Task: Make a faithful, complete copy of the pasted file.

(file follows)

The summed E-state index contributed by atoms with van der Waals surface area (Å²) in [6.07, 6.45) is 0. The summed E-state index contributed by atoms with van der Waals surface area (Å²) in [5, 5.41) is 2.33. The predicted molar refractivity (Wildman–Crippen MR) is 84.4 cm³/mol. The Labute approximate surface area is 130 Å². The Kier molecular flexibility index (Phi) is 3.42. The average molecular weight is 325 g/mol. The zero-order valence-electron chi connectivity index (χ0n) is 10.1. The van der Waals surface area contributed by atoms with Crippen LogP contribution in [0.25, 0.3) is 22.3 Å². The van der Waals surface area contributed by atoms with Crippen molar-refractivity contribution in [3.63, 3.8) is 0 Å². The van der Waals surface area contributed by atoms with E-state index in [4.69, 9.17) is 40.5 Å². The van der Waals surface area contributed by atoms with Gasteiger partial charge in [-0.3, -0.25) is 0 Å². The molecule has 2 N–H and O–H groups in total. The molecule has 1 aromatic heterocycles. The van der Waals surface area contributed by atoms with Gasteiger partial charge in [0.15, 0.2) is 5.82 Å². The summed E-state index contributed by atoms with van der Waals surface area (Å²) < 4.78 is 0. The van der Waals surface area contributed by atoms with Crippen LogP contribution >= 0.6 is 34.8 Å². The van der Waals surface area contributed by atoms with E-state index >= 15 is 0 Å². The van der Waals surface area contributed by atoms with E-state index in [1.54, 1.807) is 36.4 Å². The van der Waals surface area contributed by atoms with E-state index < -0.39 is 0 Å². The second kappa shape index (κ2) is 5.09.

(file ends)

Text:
The summed E-state index contributed by atoms with van der Waals surface area (Å²) in [6.07, 6.45) is 0. The summed E-state index contributed by atoms with van der Waals surface area (Å²) in [5, 5.41) is 2.33. The predicted molar refractivity (Wildman–Crippen MR) is 84.4 cm³/mol. The Labute approximate surface area is 130 Å². The Kier molecular flexibility index (Phi) is 3.42. The average molecular weight is 325 g/mol. The zero-order valence-electron chi connectivity index (χ0n) is 10.1. The van der Waals surface area contributed by atoms with Crippen LogP contribution in [0.25, 0.3) is 22.3 Å². The van der Waals surface area contributed by atoms with Crippen molar-refractivity contribution in [3.63, 3.8) is 0 Å². The van der Waals surface area contributed by atoms with E-state index in [4.69, 9.17) is 40.5 Å². The van der Waals surface area contributed by atoms with Gasteiger partial charge in [-0.3, -0.25) is 0 Å². The molecule has 2 N–H and O–H groups in total. The molecule has 1 aromatic heterocycles. The van der Waals surface area contributed by atoms with Gasteiger partial charge in [0.15, 0.2) is 5.82 Å². The summed E-state index contributed by atoms with van der Waals surface area (Å²) < 4.78 is 0. The van der Waals surface area contributed by atoms with Crippen LogP contribution >= 0.6 is 34.8 Å². The van der Waals surface area contributed by atoms with E-state index >= 15 is 0 Å². The van der Waals surface area contributed by atoms with E-state index in [1.54, 1.807) is 36.4 Å². The van der Waals surface area contributed by atoms with E-state index < -0.39 is 0 Å². The second kappa shape index (κ2) is 5.09.